I haven’t seen a single investor that thinks that China’s investment environment is worse than that of the United States, and the reason that people are withdrawing money is that they fear that the US is going to have big problems in which case they want as much cash as they can get.

    Also my sense is that very little of the money that is going out is “domestic”. Lot’s of Western money went into China over the last few years, and it’s that money that is now flowing out.

    The other thing is that people going into pawn shops and carrying suitcases of cash makes a nice image, but you just are not going to move $100 billion in suitcases and pawn shops.

    All that money is flowing through investment banks in Hong Kong, and I think that one of the ironies of this is that Western banks are going to be hit harder by new Chinese NPL’s than Chinese banks.

  • Posted by bsetser

    Actually, most of the inflows seem to have come from the overseas Chinese community and HK residents, given China’s controls. And most of the outflows todate seem to reflect the reversal of early bets on RMB appreciation rather than a loss of confidence in China. Ergo, they are the mirror image of big inflows in late 07/ early 08. But if the outflows are sustained, that would be something different —

    Note as well that I do not expect the outflows to be sustained, ergo i expect more reserve growth going forward than in q4 08 and q1 09.

  • Posted by Namke von Federlein

    @ Twofish – I think that you are one of the few people in the entire world that has earned the right to use the word ‘no’ to start a sentence. However, this gives me an obvious question – losing face is crime number one in China? I love question marks? Get the right question – you have 90% of the answer? Prevent a war, start a peace?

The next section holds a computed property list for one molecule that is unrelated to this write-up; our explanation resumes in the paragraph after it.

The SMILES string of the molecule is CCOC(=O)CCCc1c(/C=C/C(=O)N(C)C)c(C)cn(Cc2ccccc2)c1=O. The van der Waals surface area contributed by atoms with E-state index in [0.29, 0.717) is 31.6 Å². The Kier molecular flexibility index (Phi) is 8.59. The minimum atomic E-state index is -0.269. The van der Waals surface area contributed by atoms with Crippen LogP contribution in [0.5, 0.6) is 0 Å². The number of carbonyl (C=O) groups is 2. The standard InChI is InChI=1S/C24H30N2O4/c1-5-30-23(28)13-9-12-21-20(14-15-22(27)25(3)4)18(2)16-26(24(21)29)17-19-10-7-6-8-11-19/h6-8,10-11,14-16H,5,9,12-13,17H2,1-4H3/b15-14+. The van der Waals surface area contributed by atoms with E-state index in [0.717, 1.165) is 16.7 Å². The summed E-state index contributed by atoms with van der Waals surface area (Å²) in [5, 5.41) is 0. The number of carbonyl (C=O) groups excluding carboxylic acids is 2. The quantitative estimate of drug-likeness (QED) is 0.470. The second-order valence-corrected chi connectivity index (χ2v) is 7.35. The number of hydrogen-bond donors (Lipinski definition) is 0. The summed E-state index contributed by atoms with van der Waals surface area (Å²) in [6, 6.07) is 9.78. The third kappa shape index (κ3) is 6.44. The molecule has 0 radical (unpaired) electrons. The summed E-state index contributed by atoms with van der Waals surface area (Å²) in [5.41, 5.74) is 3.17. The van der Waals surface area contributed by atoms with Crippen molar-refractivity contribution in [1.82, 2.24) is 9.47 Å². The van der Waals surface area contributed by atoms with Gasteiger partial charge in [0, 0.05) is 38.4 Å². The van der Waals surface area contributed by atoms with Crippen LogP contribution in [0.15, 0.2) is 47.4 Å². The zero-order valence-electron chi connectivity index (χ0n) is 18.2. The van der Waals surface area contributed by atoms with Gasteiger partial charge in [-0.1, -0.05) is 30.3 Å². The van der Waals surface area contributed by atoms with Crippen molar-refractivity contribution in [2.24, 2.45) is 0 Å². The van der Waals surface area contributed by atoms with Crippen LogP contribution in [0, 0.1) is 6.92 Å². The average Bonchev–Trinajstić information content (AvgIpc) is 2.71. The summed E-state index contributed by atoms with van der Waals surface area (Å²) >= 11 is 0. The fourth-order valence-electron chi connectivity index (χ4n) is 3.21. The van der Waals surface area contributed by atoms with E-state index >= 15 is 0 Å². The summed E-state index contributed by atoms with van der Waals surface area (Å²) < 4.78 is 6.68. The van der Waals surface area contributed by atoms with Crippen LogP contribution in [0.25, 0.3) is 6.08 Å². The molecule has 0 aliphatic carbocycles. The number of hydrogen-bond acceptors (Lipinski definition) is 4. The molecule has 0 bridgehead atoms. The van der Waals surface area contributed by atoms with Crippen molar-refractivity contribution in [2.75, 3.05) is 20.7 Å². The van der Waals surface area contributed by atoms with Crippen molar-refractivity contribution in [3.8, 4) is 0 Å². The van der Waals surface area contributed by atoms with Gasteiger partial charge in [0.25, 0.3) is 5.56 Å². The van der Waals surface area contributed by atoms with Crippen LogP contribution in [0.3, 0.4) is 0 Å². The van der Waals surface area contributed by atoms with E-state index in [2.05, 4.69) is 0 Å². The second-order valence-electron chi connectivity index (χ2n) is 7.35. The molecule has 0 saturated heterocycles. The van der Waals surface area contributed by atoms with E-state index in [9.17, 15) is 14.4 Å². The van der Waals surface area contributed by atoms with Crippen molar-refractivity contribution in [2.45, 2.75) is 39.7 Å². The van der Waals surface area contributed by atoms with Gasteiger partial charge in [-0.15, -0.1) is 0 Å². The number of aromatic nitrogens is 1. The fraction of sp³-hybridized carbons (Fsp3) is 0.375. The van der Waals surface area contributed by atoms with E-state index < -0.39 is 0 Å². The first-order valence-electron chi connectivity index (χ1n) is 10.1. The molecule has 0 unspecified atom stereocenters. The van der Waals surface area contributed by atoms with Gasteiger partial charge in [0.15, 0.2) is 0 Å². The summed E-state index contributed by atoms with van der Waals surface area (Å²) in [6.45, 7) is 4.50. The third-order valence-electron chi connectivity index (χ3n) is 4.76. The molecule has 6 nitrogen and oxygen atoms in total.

@brad – Perhaps the outflows are just a USD carry-forward unwind? I would appreciate a blog post about the USD issued debt – and whether the carry-forward is unwinding or the Treasury situation is simply creating a bubble catastrophe of epic proportions. If I was running China or a Chinese corporation – I would not issue a single contract or bond in USD. Not one penny. But, hey, I’m a bit eccentric?

    @Twofish – Serendipity. Brad does what he can (like all of us – in the limits of his self-policing conceptual framework) but the link from my blog to brad’s blog is called ‘Twofish comments Council’. To be funny : China is not a blob? I still remember the first time I saw an ethic map of China in color. The Art of Peace = My Own Land?

    @Brad – the name I was looking for in an old blog post about a letter to the World Bank was Simon Johnson – when he started blogging at the IMF it was wonderful. Mr. Johnson’s strong opinions and fairness got him kicked out? I will ‘pull a Simon’ here and ask – as politely as I can – are you getting intellectually inbred? In my opinion – peace is how statistics offer a perspective on the integrity of an investment climate and the people who report on it?

    May all beneficial wishes come true in beneficial ways!

    A famous Namke expression : Patience is a virtue until it becomes some sort of weird psychological disease?

    May we soon all look back on this credit crisis as nothing more than a way to encourage our children to invest with wisdom!

  • Posted by DJC.

    Brad: And most of the outflows to date seem to reflect the reversal of early bets on RMB appreciation rather than a loss of confidence in China.